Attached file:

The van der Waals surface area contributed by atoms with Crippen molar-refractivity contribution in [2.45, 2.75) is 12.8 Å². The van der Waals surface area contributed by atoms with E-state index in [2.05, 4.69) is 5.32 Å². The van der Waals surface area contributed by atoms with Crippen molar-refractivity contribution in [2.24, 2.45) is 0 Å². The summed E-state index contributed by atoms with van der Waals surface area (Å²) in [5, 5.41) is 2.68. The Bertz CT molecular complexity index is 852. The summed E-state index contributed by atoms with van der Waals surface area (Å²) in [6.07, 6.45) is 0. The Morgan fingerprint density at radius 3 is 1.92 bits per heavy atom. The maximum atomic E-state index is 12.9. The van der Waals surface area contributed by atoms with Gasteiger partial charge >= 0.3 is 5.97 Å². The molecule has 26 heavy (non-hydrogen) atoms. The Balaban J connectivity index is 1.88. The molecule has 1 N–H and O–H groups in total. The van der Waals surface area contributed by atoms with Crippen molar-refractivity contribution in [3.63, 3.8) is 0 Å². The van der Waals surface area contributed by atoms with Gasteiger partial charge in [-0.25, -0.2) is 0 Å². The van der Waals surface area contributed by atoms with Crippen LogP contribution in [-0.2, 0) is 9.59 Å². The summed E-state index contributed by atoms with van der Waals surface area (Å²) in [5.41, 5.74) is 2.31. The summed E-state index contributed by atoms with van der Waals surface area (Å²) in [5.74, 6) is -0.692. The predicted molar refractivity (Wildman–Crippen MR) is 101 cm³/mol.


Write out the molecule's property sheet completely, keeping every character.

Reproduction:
The van der Waals surface area contributed by atoms with Crippen molar-refractivity contribution in [2.45, 2.75) is 12.8 Å². The van der Waals surface area contributed by atoms with E-state index in [2.05, 4.69) is 5.32 Å². The van der Waals surface area contributed by atoms with Crippen molar-refractivity contribution in [2.24, 2.45) is 0 Å². The summed E-state index contributed by atoms with van der Waals surface area (Å²) in [5, 5.41) is 2.68. The Bertz CT molecular complexity index is 852. The summed E-state index contributed by atoms with van der Waals surface area (Å²) in [6.07, 6.45) is 0. The Morgan fingerprint density at radius 3 is 1.92 bits per heavy atom. The maximum atomic E-state index is 12.9. The van der Waals surface area contributed by atoms with Gasteiger partial charge >= 0.3 is 5.97 Å². The molecule has 26 heavy (non-hydrogen) atoms. The Balaban J connectivity index is 1.88. The molecule has 1 N–H and O–H groups in total. The van der Waals surface area contributed by atoms with Crippen molar-refractivity contribution in [3.63, 3.8) is 0 Å². The van der Waals surface area contributed by atoms with Gasteiger partial charge in [-0.25, -0.2) is 0 Å². The van der Waals surface area contributed by atoms with Crippen LogP contribution in [-0.2, 0) is 9.59 Å². The summed E-state index contributed by atoms with van der Waals surface area (Å²) in [5.41, 5.74) is 2.31. The summed E-state index contributed by atoms with van der Waals surface area (Å²) in [5.74, 6) is -0.692. The predicted molar refractivity (Wildman–Crippen MR) is 101 cm³/mol.